By Barbara H. McKee, Grand Canyon.
THE Grand Canyon was first seen by white men in 1540, when a scouting party in charge of Den Garcia Lopez de Cardenas was sent out by Coronado from the Indian village of Zuni. However, they seem to have left the great chasm unnamed. Cardenas1 realized that the river at the bottom was one that had already been discovered and crossed by Melchior Diaz, then named the Tison (Firebrand) river, but he did not refer to the canyon by any name.
In 1858 Lieutenant J. C. Ives and J. S. Newberry, geologist, having completed a survey of the Lower Colorado River, visited this huge gorge and wrote of it under the names of "Big Canon" and "Great Canon". It is interesting to note what Ives2 had to say about this country: "The region last explored is, of course, altogether valueless. It can be approached only from the south, and after entering it there is nothing to do but leave. Ours has been the first, and doubtless will be the last party of whites to visit this profitless locality. It seems intended by nature that the Colorado River, along the greater portion of its lonely and majestic way, shall be forever undisturbed."
It was only a few years later, however, in 1869, that Major John Wesley Powell explored the length of the Green and Colorado Rivers. He passed through the great canyon in the course of the journey, and it was he who gave it the name Grand Canyon, probably shortly after this trip. Mr. Frederick S. Dellenbaugh, who was one of Major Powell's topographers on his second trip, in 1871 and 1872, tells3 how Powell used that name in his report following the journey, and how it was not until his topographers made the first preliminary map of the region in the winter of 1872 and 1873 that the name was recorded on a map.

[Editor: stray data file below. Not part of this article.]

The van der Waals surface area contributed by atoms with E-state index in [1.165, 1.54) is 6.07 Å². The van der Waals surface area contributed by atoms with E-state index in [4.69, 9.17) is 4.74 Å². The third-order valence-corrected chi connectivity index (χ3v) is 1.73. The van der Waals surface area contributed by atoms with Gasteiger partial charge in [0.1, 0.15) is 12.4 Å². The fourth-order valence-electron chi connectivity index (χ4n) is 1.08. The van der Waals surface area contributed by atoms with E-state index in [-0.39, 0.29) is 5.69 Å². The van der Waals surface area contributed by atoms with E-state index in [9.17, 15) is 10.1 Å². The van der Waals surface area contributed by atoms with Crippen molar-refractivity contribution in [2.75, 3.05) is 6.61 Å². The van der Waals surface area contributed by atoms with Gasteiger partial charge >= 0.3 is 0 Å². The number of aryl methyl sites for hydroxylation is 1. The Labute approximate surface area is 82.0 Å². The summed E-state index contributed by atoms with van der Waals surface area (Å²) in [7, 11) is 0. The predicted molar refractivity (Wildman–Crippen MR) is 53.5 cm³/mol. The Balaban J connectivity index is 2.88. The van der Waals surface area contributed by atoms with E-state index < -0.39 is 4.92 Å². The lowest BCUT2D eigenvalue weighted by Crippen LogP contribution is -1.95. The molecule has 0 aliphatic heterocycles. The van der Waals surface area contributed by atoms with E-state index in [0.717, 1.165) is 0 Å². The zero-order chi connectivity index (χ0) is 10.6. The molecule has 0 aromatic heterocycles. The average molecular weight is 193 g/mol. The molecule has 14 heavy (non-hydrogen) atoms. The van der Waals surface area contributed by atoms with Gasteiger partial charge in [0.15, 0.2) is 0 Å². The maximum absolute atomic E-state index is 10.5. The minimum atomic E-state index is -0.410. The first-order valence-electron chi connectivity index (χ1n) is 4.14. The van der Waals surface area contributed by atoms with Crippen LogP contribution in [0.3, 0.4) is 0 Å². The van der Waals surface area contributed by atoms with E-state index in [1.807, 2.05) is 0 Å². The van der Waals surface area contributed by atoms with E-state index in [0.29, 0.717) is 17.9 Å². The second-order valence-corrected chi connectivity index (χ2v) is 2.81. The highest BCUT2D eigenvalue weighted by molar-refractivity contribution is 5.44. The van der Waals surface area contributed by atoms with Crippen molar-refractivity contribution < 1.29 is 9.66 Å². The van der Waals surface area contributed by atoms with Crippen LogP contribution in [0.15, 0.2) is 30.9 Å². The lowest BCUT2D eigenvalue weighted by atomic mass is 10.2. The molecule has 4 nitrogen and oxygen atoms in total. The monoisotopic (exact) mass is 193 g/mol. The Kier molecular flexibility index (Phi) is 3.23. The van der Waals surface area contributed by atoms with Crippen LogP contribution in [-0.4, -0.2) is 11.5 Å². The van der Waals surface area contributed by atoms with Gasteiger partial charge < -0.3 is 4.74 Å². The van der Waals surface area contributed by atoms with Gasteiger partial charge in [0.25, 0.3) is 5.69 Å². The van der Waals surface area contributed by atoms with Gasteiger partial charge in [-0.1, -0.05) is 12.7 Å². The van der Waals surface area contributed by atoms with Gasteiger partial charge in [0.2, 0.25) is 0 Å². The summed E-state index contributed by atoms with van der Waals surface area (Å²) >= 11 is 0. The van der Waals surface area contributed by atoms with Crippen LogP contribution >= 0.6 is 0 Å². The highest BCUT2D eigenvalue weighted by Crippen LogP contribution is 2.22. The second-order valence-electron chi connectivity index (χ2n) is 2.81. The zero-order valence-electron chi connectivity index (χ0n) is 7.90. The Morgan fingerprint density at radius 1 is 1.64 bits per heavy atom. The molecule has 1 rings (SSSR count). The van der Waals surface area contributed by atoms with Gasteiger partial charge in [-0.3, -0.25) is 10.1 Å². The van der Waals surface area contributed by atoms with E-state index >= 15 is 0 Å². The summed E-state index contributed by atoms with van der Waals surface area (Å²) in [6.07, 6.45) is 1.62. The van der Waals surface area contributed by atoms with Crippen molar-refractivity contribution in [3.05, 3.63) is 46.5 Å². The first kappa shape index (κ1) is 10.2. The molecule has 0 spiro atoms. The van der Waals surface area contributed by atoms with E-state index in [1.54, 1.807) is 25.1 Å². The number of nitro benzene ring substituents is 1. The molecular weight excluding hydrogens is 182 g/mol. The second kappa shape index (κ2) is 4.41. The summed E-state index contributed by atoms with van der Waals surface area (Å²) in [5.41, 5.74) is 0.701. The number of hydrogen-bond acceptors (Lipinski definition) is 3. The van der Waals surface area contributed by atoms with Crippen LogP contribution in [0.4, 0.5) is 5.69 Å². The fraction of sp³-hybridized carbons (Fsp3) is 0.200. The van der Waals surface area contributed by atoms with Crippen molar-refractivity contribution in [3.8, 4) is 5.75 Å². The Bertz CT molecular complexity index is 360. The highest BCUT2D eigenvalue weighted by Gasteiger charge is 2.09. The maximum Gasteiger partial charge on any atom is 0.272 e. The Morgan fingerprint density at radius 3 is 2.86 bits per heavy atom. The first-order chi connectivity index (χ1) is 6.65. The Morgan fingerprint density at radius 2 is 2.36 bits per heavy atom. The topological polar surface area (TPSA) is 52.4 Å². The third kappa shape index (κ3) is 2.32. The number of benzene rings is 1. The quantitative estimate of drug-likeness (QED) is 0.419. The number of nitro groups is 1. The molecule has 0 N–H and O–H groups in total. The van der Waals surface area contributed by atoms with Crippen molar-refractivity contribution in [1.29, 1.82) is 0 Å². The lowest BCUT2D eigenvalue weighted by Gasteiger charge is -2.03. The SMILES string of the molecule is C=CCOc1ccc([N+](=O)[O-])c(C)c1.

The Painted Desert is another region, the name of which has often been attributed to the early Spaniards who came into this part of the country. Mr. Dellenbaugh4 has shown this also to be incorrect, and cites the exact place in Lieutenant Ives' report on his exploration of the Colorado River. In the Section on Geology, pages 76 and 86, written by Dr. Newberry, geologist of the expedition, we find the region between the Little Colorado River and the Hopi mesas called the "Painted Desert", due to the colorful and strange scenery of that country. So it seems that it was really Dr. Newberry who gave the name.
According to Dr. Harold S. Colton5 of the Museum of Northern Arizona in Flagstaff, the Painted Desert is now defined as embracing the valley of the Little Colorado River from the neighborhood of Holbrook to the Grand Canyon, and extending southeast for approximately 140 miles.
1. Winship, George Parker, Translation of the Journey of Coronado, A. S. Barnes & Co., p. 35, 1904.
2. Ives, Lieut. J. C., Report Upon the Colorado River of the West, Senate Ex. Doc. 36th Congress, 1st Session, p. 110, 1861,
3. Dellenbaugh, F. S., "Naming the Grand Canyon", Science, Vol. 77, No. 1997, p. 349, April 1933.
4. Dellenbaugh, F. S., "The Painted Desert", Science, Vol. 76, No. 1976, p. 437, Nov. 1932.
5. Colton, Harold S. "Days in the Painted Desert and the San Francisco Mountains", 1932, page 1.
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